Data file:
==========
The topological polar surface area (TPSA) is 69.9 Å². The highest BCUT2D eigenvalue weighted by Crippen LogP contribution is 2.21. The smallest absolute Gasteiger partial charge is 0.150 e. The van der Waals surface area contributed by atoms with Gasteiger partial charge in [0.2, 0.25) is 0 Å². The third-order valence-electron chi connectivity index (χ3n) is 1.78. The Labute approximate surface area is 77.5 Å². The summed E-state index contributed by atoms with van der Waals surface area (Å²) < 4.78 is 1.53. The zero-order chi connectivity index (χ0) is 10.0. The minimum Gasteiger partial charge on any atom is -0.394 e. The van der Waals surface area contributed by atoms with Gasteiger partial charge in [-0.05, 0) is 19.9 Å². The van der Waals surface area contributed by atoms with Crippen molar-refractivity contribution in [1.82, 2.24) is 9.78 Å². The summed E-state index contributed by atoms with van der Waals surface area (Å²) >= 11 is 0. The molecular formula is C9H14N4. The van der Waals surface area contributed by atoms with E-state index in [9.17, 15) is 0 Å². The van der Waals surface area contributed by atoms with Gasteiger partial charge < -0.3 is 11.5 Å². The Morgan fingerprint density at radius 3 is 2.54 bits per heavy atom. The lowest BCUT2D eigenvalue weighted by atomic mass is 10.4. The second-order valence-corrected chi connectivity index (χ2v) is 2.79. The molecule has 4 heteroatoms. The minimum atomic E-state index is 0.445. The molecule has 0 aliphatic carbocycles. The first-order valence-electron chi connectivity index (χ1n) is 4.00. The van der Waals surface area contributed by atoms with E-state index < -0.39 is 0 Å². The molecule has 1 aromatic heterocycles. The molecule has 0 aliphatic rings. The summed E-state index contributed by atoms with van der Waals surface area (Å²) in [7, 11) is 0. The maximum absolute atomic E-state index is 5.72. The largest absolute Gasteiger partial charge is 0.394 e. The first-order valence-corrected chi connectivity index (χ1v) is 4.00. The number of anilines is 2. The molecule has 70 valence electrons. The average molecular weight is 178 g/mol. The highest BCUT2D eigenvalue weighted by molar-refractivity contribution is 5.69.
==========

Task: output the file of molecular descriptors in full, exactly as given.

The topological polar surface area (TPSA) is 69.9 Å². The highest BCUT2D eigenvalue weighted by Crippen LogP contribution is 2.21. The smallest absolute Gasteiger partial charge is 0.150 e. The van der Waals surface area contributed by atoms with Gasteiger partial charge in [0.2, 0.25) is 0 Å². The third-order valence-electron chi connectivity index (χ3n) is 1.78. The Labute approximate surface area is 77.5 Å². The summed E-state index contributed by atoms with van der Waals surface area (Å²) < 4.78 is 1.53. The zero-order chi connectivity index (χ0) is 10.0. The minimum Gasteiger partial charge on any atom is -0.394 e. The van der Waals surface area contributed by atoms with Gasteiger partial charge in [-0.05, 0) is 19.9 Å². The van der Waals surface area contributed by atoms with Crippen molar-refractivity contribution in [1.82, 2.24) is 9.78 Å². The summed E-state index contributed by atoms with van der Waals surface area (Å²) >= 11 is 0. The molecular formula is C9H14N4. The van der Waals surface area contributed by atoms with E-state index in [9.17, 15) is 0 Å². The van der Waals surface area contributed by atoms with Gasteiger partial charge < -0.3 is 11.5 Å². The Morgan fingerprint density at radius 3 is 2.54 bits per heavy atom. The lowest BCUT2D eigenvalue weighted by atomic mass is 10.4. The second-order valence-corrected chi connectivity index (χ2v) is 2.79. The molecule has 4 heteroatoms. The minimum atomic E-state index is 0.445. The molecule has 0 aliphatic carbocycles. The first-order valence-electron chi connectivity index (χ1n) is 4.00. The van der Waals surface area contributed by atoms with E-state index < -0.39 is 0 Å². The molecule has 1 aromatic heterocycles. The molecule has 0 aliphatic rings. The summed E-state index contributed by atoms with van der Waals surface area (Å²) in [7, 11) is 0. The maximum absolute atomic E-state index is 5.72. The largest absolute Gasteiger partial charge is 0.394 e. The first-order valence-corrected chi connectivity index (χ1v) is 4.00. The number of anilines is 2. The molecule has 70 valence electrons. The average molecular weight is 178 g/mol. The highest BCUT2D eigenvalue weighted by molar-refractivity contribution is 5.69.